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Dan Froomkin: Leslie Gelb on the Media’s Iraq Fiasco

Posted at 9:52 am, June 17th, 2009
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A veteran journalist and Washington insider has completed an empirical study of the elite press’s performance in the run-up to and early days of the Iraq war and – big surprise – has found it badly wanting.

Leslie H. Gelb, writing in Democracy: A Journal of Ideas, concludes that American’s finest journalists failed to even minimally evaluate administration claims. “For the most part, the elite print press conveyed Administration pronouncements and rationale without much critical commentary,” he writes.

Gelb and assistant Jeanne-Paloma Zelmati focused specifically on the New York Times, the Washington Post, the Wall Street Journal, Time and Newsweek. They coded 576 news and opinion articles from three key moments in 2002 and 2003, using the following scale:

0: A story is entirely slanted, suppresses skepticism, and is completely supportive of the Administration line
1: A story is somewhat slanted to the Administration’s side, with skeptical and questioning sentences over-weighted by supportive ones
2: A story dutifully reports both sides by balancing experts or political leaders
3: A story raises questions about official statements and events and generally projects skepticism
4: A story casts fundamental doubt on Administration explanations, policies, and claims
5: A story casts fundamental doubt and then reports the Administration’s reaction to such doubt

Gelb writes he would have been satisfied with a solid three. But he ended up giving the elite press scores in the high ones and low twos. Some of the examples he cites, from the likes of Karen DeYoung, David Sanger, Richard Cohen, Jim Hoagland, Michael Gordon, Richard Wolffe and Daniel Klaidman, Bill Keller and Vernon Loeb are enough to make you weep.

(For comparison purposes, an online survey of Nieman fellows last year gave the American press overall an abysmal grade of D for its coverage of the run-up to the war.)

A former New York Times editor, senior government official and president of the Council on Foreign relations — and an avowed big supporter of the war in the early days — Gelb never satisfactorily explains why the press was so trusting. He doesn’t even raise the factor mentioned most often in a Nieman Foundation panel discussion last October: The abiding fear, especially among senior editors, of appearing out of step with the country.

But he does make some important observations nonetheless. In the run-up to war, for instance, he writes: “The elite media’s posture of neutrality amounted to little more than deference to the Administration’s position.” Another big problem was that “most stories emphasized politics over policy.” As Gelb explains:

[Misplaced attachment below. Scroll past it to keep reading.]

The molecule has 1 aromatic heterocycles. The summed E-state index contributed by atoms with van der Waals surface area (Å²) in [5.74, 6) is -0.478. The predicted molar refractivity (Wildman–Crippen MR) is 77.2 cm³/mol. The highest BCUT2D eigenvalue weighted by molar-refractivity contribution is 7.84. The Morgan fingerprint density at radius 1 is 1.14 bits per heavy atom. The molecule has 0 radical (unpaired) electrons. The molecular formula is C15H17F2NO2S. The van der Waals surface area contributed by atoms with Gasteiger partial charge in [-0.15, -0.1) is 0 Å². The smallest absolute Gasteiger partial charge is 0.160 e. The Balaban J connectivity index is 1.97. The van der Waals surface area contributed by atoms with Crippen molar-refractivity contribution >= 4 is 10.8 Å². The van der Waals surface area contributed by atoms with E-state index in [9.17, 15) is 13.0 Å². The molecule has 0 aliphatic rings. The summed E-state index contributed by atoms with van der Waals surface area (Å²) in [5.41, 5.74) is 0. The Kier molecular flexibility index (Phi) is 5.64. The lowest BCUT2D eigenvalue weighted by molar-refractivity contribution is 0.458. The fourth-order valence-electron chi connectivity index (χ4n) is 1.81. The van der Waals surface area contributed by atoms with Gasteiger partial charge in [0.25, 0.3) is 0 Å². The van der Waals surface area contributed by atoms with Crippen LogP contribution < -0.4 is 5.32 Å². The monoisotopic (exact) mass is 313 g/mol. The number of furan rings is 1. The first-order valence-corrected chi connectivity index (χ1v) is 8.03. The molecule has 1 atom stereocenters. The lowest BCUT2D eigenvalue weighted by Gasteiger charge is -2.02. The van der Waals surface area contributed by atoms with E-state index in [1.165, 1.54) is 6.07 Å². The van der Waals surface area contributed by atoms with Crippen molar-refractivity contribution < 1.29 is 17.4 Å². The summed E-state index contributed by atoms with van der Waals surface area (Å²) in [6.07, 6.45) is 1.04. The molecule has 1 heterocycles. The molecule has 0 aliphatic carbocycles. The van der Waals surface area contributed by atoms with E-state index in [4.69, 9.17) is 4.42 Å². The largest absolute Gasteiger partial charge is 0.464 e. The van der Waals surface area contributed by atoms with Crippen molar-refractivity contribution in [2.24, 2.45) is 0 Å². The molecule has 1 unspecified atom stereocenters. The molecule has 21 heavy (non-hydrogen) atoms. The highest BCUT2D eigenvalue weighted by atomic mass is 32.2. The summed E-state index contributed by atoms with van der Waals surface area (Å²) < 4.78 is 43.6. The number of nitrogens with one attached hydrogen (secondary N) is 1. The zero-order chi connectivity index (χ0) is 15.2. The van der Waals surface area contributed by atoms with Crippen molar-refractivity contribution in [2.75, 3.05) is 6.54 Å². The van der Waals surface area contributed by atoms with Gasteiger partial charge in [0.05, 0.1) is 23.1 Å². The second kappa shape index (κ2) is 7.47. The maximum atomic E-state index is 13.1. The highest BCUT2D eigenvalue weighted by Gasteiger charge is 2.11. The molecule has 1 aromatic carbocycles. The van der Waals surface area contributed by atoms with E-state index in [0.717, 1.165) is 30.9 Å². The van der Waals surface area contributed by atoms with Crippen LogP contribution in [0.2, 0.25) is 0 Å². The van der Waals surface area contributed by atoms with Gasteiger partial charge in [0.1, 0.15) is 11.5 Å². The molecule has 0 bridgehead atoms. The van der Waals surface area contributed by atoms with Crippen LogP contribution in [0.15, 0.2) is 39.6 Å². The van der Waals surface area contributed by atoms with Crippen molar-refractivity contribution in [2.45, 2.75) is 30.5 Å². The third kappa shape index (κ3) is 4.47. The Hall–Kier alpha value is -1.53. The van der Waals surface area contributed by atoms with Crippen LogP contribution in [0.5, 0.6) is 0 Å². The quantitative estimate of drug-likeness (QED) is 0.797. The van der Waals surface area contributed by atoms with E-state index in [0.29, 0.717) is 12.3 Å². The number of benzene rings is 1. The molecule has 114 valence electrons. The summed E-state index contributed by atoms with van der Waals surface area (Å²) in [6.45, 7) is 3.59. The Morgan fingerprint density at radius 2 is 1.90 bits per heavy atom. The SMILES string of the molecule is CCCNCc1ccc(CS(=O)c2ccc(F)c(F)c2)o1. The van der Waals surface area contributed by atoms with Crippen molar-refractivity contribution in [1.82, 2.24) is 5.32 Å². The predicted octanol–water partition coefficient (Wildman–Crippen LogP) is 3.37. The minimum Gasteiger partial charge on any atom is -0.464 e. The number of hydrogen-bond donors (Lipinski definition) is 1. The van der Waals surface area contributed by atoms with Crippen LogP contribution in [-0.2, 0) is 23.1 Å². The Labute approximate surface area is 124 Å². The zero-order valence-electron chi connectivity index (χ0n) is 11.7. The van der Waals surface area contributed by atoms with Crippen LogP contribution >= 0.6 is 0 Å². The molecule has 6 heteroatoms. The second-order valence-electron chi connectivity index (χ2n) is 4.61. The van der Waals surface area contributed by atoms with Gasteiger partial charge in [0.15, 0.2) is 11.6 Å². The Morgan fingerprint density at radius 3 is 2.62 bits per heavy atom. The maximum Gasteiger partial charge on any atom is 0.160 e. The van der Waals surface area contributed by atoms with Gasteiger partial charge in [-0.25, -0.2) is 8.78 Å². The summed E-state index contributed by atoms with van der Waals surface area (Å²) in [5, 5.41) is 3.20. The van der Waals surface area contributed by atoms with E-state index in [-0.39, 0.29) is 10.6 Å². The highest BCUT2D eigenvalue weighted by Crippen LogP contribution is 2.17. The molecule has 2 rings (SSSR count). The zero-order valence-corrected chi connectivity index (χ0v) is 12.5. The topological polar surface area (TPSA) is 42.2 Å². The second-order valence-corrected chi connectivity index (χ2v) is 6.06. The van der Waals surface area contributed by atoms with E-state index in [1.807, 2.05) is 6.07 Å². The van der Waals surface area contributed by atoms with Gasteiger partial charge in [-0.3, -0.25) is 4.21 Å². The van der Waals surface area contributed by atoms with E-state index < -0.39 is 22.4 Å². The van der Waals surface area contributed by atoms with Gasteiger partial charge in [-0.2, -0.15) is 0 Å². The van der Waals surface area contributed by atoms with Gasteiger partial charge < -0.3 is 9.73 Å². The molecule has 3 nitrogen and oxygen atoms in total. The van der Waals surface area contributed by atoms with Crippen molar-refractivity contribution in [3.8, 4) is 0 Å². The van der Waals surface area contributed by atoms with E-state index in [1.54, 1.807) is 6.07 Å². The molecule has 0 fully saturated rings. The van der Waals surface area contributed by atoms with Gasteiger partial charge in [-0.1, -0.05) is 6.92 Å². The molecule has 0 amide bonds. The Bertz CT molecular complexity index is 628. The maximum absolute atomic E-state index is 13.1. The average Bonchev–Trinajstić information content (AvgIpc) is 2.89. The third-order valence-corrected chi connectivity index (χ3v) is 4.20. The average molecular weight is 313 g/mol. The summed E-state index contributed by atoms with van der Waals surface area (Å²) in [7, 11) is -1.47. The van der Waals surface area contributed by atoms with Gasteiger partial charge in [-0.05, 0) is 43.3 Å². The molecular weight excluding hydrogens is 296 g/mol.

fixating on politics is worrisome. It sometimes suggests that the writer doesn’t know much about policy or the genuine ideological positions of policymakers. It’s also evidence that the writer has not mastered the substance of their subject. I have found over the years that if people don’t know substance, they talk pure politics. Everyone is a political expert; it is the great leveler

Gelb’s suggestions for averting another such journalistic disaster include these two excellent ones:

First, to do its job right, the elite press has to adopt an aggressive but fair attitude to all stories about war and peace. Editors have to stress this, so reporters won’t fear they’ll get punished for being too critical. And to help them be aggressive in an informed manner, editors should encourage them to read history and keep up with other stories and op-eds. Reporters have to know enough to ask intelligent follow-up questions.

Second, do more and better news analysis pieces. Over the last decade or so, these critically important articles have slipped into a pattern of he says/she says, not much superior to cable news. They should be about what we know and don’t know, and they should point out how difficult it is to establish key facts in certain situations. These pieces need to explore policy ideas in depth.

Echoing a call that veteran editor Gilbert Cranberg made on this Web site in 2007, Gelb expresses a hope that his appraisal will spur further probes of what went wrong. He writes:

The stakes could not be higher: Our public debate and our democracy hinge in good measure on how well our most prestigious print outlets cover matters of war and peace.

One Response to “Leslie Gelb on the Media’s Iraq Fiasco”

  1. Jim Hoagland says:

    [...] Leslie Gelb on the Media’s Iraq Fiasco Watchdog Blog – PeopleRank: 2 – June 17, 2009 …Jim Hoagland, Michael Gordon, Richard Wolffe and Daniel Klaidman, Bill Keller and Vernon Loeb are enough to make you weep. (For comparison purposes, an online survey of Nieman fellows last year gave the American press overall an abysmal grade of D for… Cited people : David Sanger  Karen DeYoung  Leslie Gelb  Richard Cohen  [...]

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